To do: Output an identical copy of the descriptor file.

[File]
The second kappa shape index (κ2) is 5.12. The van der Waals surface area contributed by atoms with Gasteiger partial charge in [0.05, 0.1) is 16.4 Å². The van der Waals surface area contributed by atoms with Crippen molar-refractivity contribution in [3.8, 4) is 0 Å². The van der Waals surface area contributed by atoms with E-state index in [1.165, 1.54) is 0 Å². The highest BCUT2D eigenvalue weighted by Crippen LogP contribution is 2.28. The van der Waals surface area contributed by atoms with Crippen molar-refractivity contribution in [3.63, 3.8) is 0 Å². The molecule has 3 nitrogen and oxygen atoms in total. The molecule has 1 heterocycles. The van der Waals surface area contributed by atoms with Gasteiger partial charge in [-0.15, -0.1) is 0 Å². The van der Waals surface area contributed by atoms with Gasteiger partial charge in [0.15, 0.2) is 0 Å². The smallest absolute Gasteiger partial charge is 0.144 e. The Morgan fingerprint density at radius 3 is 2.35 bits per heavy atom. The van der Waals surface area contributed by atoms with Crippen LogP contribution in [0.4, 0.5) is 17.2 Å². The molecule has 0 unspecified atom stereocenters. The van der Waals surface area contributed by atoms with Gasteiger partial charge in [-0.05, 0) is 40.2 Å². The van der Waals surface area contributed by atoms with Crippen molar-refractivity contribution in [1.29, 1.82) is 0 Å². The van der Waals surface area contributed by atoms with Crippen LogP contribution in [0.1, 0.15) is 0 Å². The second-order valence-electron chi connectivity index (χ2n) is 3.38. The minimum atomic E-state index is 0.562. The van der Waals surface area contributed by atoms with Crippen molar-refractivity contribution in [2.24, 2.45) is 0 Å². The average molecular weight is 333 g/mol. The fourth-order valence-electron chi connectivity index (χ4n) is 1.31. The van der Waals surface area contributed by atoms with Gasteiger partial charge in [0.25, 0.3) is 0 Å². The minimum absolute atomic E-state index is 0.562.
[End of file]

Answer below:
The second kappa shape index (κ2) is 5.12. The van der Waals surface area contributed by atoms with Gasteiger partial charge in [0.05, 0.1) is 16.4 Å². The van der Waals surface area contributed by atoms with Crippen molar-refractivity contribution in [3.8, 4) is 0 Å². The van der Waals surface area contributed by atoms with E-state index in [1.165, 1.54) is 0 Å². The highest BCUT2D eigenvalue weighted by Crippen LogP contribution is 2.28. The van der Waals surface area contributed by atoms with Crippen molar-refractivity contribution in [3.63, 3.8) is 0 Å². The molecule has 3 nitrogen and oxygen atoms in total. The molecule has 1 heterocycles. The van der Waals surface area contributed by atoms with Gasteiger partial charge in [-0.15, -0.1) is 0 Å². The van der Waals surface area contributed by atoms with Gasteiger partial charge in [0.15, 0.2) is 0 Å². The smallest absolute Gasteiger partial charge is 0.144 e. The Morgan fingerprint density at radius 3 is 2.35 bits per heavy atom. The van der Waals surface area contributed by atoms with Crippen LogP contribution in [0.4, 0.5) is 17.2 Å². The molecule has 0 unspecified atom stereocenters. The van der Waals surface area contributed by atoms with Gasteiger partial charge in [-0.05, 0) is 40.2 Å². The van der Waals surface area contributed by atoms with Crippen molar-refractivity contribution in [1.29, 1.82) is 0 Å². The van der Waals surface area contributed by atoms with Crippen LogP contribution in [0.1, 0.15) is 0 Å². The second-order valence-electron chi connectivity index (χ2n) is 3.38. The minimum atomic E-state index is 0.562. The van der Waals surface area contributed by atoms with Crippen molar-refractivity contribution in [2.24, 2.45) is 0 Å². The average molecular weight is 333 g/mol. The fourth-order valence-electron chi connectivity index (χ4n) is 1.31. The van der Waals surface area contributed by atoms with Gasteiger partial charge in [0.25, 0.3) is 0 Å². The minimum absolute atomic E-state index is 0.562.